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Systematic Reviews - Research Guide

Systematic Reviews

What is a Systematic Review?


A systematic review analyses evidence from the literature in order to answer a  clinical research question.

An important research organisation that provides support and guidance for researchers undertaking systematic reviews is the Cochrane Collaboration. The Cochrane Handbook for Systematic Reviews of Interventions (Section 1.2) defines a systematic review as:

"A systematic review attempts to identify, appraise and synthesize all the empirical evidence that meets pre-specified eligibility criteria to answer a given research question. Researchers conducting systematic reviews use explicit methods aimed at minimizing bias, in order to produce more reliable findings that can be used to inform decision making."

A quantitative systematic review will include studies that have numerical data.
A qualitative systematic review will include data from observations, diaries, interviews, or other verbal interactions and focus on the interpretation of, and significance given to, the data collected by the participants.

Other Related Review Types

Scoping Review

Assesses emerging evidence and determines the scope of literature on a given topic. A scoping review should give a clear indication of the volume of literature and studies available, as well as an overview of the review topic. Scoping reviews are useful for examining emerging evidence when it is unclear what specific clinical questions could be posed and addressed by a systematic review.

Umbrella review

Compares and contrasts the findings of previous reviews relevant to a review question.  An umbrella review synthesises only  the highest level of evidence - other systematic reviews and meta-analyses.

Rapid review
Speeds up the systematic review process by omitting some stages of the systematic review. While less rigorous, rapid reviews provide more timely information for clinical decision making compared with standard systematic reviews.


More information on review typologies

How is a Systematic Review Different from a Literature Review?

Systematic Review Literature (or Narrative) Review

Examines a clearly defined topic or question

Provides an overview of a topic

Uses an explicit search plan or protocol to minimize bias

Does not use an explicit search protocol or plan

A comprehensive search is undertaken to identify all potentially relevant studies

The search process may or may not include all potentially relevant studies

An explicit, predetermined protocol, that specifies inclusion and exclusion criteria, is used to select studies for the review

An explicit, predetermined protocol is not used to select the studies that are used to support the reviewers' recommendations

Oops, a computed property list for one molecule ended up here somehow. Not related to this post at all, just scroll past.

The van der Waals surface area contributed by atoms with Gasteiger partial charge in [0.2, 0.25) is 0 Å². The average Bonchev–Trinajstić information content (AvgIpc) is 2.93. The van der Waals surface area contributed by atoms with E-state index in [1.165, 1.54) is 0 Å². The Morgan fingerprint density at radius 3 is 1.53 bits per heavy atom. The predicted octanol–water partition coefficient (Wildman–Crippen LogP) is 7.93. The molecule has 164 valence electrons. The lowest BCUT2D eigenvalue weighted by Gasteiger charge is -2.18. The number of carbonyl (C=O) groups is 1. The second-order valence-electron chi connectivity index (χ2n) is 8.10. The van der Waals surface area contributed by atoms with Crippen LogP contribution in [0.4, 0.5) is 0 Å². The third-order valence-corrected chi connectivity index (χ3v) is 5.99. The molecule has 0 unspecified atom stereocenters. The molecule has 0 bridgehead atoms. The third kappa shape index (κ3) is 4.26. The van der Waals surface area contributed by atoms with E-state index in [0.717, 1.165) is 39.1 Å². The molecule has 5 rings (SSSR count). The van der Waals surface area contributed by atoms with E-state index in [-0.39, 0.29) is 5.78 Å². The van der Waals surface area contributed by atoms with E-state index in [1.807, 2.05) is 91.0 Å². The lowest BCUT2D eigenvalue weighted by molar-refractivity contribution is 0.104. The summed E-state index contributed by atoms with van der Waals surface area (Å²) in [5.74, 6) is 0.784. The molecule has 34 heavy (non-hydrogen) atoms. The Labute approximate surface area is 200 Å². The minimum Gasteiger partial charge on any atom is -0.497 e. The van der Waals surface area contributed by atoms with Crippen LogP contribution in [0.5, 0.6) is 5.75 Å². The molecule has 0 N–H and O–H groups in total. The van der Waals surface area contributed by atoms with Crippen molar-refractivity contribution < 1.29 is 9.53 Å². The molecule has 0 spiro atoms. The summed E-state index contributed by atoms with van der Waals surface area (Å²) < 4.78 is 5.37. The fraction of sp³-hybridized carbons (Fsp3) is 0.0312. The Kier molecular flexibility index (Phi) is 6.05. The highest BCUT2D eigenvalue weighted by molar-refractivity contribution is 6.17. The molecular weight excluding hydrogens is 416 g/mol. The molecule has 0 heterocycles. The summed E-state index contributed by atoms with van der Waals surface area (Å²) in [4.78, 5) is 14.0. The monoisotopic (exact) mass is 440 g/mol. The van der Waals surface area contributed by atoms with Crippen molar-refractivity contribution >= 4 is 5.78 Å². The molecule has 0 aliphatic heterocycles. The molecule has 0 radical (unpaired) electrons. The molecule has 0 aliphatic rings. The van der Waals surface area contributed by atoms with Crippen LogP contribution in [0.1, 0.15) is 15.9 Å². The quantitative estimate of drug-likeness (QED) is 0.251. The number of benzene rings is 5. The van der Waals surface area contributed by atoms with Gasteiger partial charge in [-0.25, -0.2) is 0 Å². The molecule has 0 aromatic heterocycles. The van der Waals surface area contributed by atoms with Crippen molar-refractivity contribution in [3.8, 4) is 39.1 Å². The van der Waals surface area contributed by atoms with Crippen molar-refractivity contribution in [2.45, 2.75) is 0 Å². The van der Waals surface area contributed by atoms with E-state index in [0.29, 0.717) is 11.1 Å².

The quality of individual studies is rigorously appraised in a meta-analysis and a systematic synthesis of the results of included studies is undertaken with evidence "grades" applied to individual studies

A level of evidence rating system may be used to "grade" the quality and strength of individual studies

Provides evidence (research)

May be evidence-based, but is not evidence (research)

When evidence is lacking, the authors usually recommend further research

When evidence is lacking, the authors make recommendations based on their opinions and experience

More information on conducting a literature review can be found in our Literature Review guide.

Examples of Reviews

Literature or Narrative Review

Abdel-Moneim, A. S. (2014). Middle East respiratory syndrome coronavirus (MERS-CoV): Evidence and speculations. Archives of Virology, 159(7), 1575-1584. doi:10.1007/s00705-014-1995-5

Systematic Review

Davlin, S.L., & VonVille, H.M. (2012). Canine rabies vaccination and domestic dog population characteristics in the developing world: A systematic review. Vaccine, 30(24), 3492-3502. doi:10.1016/j.vaccine.2012.03.069

Halton, K., Sarna, M.,Barnett, A., Leonardo, L., & Graves, N. (2013). A systematic review of community based interventions for emerging zoonotic infectious diseases in South East Asia. The JBI Library of Systematic Reviews, 11(2), 1-235.

Cochrane Review

Yamato, T. P., Maher, C. G., Saragiotto, B. T., Hancock, M. J., Ostelo, R. W. J. G., Cabral, C. N. M., ... Costa, L. O. P. (2015) Pilates for low back pain. Cochrane Database of Systematic Reviews.  doi:10.1002/14651858.CD010265.pub2

Systematic Review Protocol

Downes, M. J., Dean, R. & Bath-Hextall, F. J. (2013). Animal-assisted therapy for people with serious mental illness. The Cochrane Library.  doi: 10.1002/14651858.CD010818 

Review Article

Duclos, C., Beauregard, M.-P., Bottari, C. Ouillet, M.-C., & Gosselin, N. (2015).  The impact of poor sleep on cognition and activities of daily living after traumatic brain injury: A review. Australian Occupational Therapy Journal. 62(1), 2-12. doi: 10.1111/1440-1630.12164